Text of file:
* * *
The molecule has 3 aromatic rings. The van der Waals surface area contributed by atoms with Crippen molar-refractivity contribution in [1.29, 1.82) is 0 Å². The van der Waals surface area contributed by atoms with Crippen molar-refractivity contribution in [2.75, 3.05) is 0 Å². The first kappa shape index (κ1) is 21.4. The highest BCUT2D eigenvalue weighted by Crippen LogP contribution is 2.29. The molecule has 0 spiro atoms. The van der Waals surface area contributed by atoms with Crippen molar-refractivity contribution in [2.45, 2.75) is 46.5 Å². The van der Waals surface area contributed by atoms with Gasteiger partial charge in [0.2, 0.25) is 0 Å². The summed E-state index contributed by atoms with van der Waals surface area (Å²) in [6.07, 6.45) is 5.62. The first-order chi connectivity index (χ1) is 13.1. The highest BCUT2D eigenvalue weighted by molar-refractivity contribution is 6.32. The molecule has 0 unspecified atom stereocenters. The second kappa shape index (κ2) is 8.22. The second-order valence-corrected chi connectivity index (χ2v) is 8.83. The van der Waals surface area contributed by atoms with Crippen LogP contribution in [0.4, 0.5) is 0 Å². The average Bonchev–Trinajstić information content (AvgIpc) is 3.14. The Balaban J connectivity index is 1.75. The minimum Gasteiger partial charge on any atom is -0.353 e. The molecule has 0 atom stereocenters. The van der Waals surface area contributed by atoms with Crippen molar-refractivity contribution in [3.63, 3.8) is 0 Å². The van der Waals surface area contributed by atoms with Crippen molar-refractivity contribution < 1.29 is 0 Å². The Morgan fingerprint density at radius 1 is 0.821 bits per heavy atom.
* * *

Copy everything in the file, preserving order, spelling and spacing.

The molecule has 3 aromatic rings. The van der Waals surface area contributed by atoms with Crippen molar-refractivity contribution in [1.29, 1.82) is 0 Å². The van der Waals surface area contributed by atoms with Crippen molar-refractivity contribution in [2.75, 3.05) is 0 Å². The first kappa shape index (κ1) is 21.4. The highest BCUT2D eigenvalue weighted by Crippen LogP contribution is 2.29. The molecule has 0 spiro atoms. The van der Waals surface area contributed by atoms with Crippen molar-refractivity contribution in [2.45, 2.75) is 46.5 Å². The van der Waals surface area contributed by atoms with Gasteiger partial charge in [0.2, 0.25) is 0 Å². The summed E-state index contributed by atoms with van der Waals surface area (Å²) in [6.07, 6.45) is 5.62. The first-order chi connectivity index (χ1) is 13.1. The highest BCUT2D eigenvalue weighted by molar-refractivity contribution is 6.32. The molecule has 0 unspecified atom stereocenters. The second kappa shape index (κ2) is 8.22. The second-order valence-corrected chi connectivity index (χ2v) is 8.83. The van der Waals surface area contributed by atoms with Crippen LogP contribution in [0.4, 0.5) is 0 Å². The average Bonchev–Trinajstić information content (AvgIpc) is 3.14. The Balaban J connectivity index is 1.75. The minimum Gasteiger partial charge on any atom is -0.353 e. The molecule has 0 atom stereocenters. The van der Waals surface area contributed by atoms with Crippen molar-refractivity contribution in [3.63, 3.8) is 0 Å². The van der Waals surface area contributed by atoms with Crippen molar-refractivity contribution < 1.29 is 0 Å². The Morgan fingerprint density at radius 1 is 0.821 bits per heavy atom.